Jose Saramago’s (1922-2010) last book Cain
is a delightful, frequently funny, heretical, mocking, feverishly anti-God,
retelling of the early books of the Hebrew Bible. He is the 1998 winner of the
Nobel Prize for Literature. Adam and Eve’s son Cain kills his bother Abel after
God accepted the latter’s sacrifice and ignored Cain’s, despite Cain’s piety. Cain
was actually the child of the angel that God set in front of the Garden of Eden
to prevent Adam and Eve from reentering it to gain food after God had expelled
them for disobeying him. Eve granted the angel sexual favors for reentry to
avoid starving.



God criticized Cain for Abel’s murder and Cain, in turn, charged God with
complicity; he shouldn’t have shown undeserved favoritism to his brother. The
two agree on a compromise of Cain’s sentence based on the shared responsibility
for Abel’s death. Cain escapes capital punishment, but gets a disfiguring mark
on his forehead and is banished to wander, like an illegal alien without a
country. Contrary to what seems to be recorded in the Bible, there were other
people present on earth at that time, many living in organized cities. Adam and
Eve and their descendants were a special divine project, an experiment that
didn’t work.


Cain drifts from place to place, like a protagonist in a sci-fi movie. He finds
himself in one episode after another, moved by some force, not God, who doesn’t
keep tract of him. The new place might be the present or the future. He is
plucked back and forth, as in a roller coaster ride. He finds himself in a town
called Nod where its queen takes a fancy to him and they engage in sexual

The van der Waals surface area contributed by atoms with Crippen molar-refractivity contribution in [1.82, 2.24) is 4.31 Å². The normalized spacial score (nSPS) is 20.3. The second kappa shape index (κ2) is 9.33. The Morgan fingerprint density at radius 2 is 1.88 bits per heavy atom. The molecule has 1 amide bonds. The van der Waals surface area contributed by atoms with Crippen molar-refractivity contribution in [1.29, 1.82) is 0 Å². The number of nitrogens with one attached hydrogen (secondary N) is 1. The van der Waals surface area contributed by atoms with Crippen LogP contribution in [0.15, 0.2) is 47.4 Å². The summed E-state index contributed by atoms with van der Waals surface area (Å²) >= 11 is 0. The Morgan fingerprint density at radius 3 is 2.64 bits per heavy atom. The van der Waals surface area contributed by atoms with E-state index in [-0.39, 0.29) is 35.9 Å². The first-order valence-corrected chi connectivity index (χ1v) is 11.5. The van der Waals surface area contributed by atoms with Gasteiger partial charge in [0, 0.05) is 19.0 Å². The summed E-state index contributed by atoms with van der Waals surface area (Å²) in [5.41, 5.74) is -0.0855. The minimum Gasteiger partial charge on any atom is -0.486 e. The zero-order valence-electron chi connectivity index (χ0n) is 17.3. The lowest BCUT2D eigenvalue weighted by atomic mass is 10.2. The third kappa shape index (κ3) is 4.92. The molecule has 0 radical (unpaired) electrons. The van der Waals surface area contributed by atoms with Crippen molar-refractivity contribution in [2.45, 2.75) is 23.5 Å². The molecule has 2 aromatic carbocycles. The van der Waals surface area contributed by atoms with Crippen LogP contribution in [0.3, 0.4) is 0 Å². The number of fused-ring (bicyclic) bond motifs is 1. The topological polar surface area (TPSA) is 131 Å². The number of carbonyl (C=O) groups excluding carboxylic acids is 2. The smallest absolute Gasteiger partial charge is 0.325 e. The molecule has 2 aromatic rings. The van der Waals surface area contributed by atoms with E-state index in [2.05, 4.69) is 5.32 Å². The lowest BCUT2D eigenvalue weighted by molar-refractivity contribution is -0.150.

escapades until the queen’s husband becomes tired of the affair and
embarrassed, and tries to have Cain killed.


After this adventure, Cain finds himself following Abraham on a mission to sacrifice
his son Isaac, and intervenes by seizing Abraham’s hand. An angel sent by God
to stop Abraham arrives late due to a problem, he says, with one of his wings.
Cain is then hurled back in time to watch the Tower of Babel incident, then shunted
forwards in time to when God and two angels visit Abraham and Sarah and
foretell Isaac’s birth, followed by a slight shift to Lot’s house and the
destruction of Sodom, then to the Israelites’ worship of the golden calf,
Joshua at Jericho where contrary to reports, the sun didn’t stand still, Job
and his afflictions where God is complicit with Satan, and Noah and the flood.


The book is jammed with Cain’s disgust at the countless murders committed by God,
as at Sodom, the Tower of Babel, the golden calf, the flood, among others. Why,
he wonders, was God disturbed at his single murder when he commits so many? He
decides to take revenge against God.



The book is also packed with irreverent humor. For example, Cain disputes with God whether
Noah’s vessel containing so many animals can float. Another example is, “Among
themselves, the angels were happy to acknowledge that life in heaven was the
most boring thing ever invented, with the chorus of angels constantly
proclaiming to the four winds the lord’s greatness, generosity and even his
beauty.” Saramago also describes the horrendous unsanitary conditions in Noah’s